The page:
Task Force lawyers "interviewed and/or deposed more than 230 people. Interviews were conducted across the United States, as well as in Algeria, Belgium, France, Germany, Italy, Portugal, South Africa, Spain, Switzerland, and the United Kingdom." In addition, the Task Force examined "over 21,000 recorded conversations on 548 tapes" from one key witness, and pored through "thousands of raw, unredacted documents from the CIA, NSC, and the National Security Agency (NSA)."

In their quest for dirt on Bush, congressional Democrats left no stone unturned. Despite these exhaustive efforts, the Task Force concluded: "There is no credible evidence supporting any attempt or proposal to attempt, by the Reagan Presidential Campaign -- or persons representing or associated with the campaign -- to delay the release of the American hostages in Iran."

But President Bush did conduct secret diplomacy with the government of Iran during his tenure in office. He alluded to back-channel efforts to release the U.S. hostages in Lebanon in his inauguration speech in January 1989, when he addressed Iran's leaders and said pointedly: "Good will begets good will."

By 1991, the secret talks with Iran, led in part by United Nations envoy Giodominico Pico, led to the release of the last U.S. hostages in Lebanon. In exchange for putting pressure on their Hezbollah proteges in Lebanon, the Iranian government of then-President Hashemi-Rafsanjani was expecting the United States to release all Iranian government assets still frozen in the United States, including some $2 billion worth of military spare parts that had been sitting in the Victory Van warehouse in Sterling, Va., since 1979. They also expected Bush to allow Iran to gain broader access to U.S. dual-use technology and advanced equipment for rebuilding Iran's decrepit oil industry.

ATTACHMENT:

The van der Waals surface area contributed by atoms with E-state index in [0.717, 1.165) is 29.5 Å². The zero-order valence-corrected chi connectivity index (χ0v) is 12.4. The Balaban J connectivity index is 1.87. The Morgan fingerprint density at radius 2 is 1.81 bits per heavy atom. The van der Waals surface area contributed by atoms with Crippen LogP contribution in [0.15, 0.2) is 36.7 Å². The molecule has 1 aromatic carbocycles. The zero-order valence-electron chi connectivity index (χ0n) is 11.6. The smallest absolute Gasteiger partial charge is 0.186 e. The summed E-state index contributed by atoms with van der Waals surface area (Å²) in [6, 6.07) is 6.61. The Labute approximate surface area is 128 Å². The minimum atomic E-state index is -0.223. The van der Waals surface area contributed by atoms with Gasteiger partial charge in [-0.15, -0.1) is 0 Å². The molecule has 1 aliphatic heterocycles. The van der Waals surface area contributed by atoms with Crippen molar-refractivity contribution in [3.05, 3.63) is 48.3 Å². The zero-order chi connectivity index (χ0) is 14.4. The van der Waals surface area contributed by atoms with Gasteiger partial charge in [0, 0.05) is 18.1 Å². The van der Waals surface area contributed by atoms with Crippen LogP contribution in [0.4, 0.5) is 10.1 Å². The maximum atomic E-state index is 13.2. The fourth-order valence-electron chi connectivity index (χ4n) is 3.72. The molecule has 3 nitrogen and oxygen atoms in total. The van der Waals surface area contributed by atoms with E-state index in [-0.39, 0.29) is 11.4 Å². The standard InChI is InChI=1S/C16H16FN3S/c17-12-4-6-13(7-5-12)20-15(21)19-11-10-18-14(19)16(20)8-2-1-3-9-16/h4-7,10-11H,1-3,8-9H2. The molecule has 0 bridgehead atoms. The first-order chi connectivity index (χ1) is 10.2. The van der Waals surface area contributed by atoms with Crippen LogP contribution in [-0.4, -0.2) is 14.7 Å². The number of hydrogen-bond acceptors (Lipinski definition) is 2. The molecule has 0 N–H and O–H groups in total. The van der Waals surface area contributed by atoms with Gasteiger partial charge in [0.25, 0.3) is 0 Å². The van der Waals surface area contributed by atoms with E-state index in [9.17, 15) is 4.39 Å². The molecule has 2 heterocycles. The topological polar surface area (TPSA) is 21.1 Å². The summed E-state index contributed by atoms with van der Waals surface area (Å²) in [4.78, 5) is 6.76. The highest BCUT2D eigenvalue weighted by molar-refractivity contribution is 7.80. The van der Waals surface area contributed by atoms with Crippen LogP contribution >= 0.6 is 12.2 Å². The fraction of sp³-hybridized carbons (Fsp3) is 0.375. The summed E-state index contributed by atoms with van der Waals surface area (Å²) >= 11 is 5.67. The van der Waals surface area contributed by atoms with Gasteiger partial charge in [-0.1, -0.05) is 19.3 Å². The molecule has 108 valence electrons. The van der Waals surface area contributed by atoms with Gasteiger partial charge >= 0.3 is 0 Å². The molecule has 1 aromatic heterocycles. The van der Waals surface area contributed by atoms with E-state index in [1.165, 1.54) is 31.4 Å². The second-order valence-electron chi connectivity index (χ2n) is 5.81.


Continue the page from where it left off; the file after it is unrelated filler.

While the Bush administration did allow some loosening of export controls on sensitive technology, it carefully reviewed each sale on a case-by-case basis. Still, U.S. sales to Iran increased from $60 million in 1989 to $747.4 million in 1992, according to OECD trade statistics. But the much-awaited diplomatic opening never came.

In December 1992, Iran offered to purchase several billion dollars worth of Boeing civilian airliners to sweeten the pot. The Iranians also concluded a preliminary agreement with Chrysler to build an automotive assembly plant in Iran, according to export licensing records obtained from congressional sources and interviews with former Bush administration officials.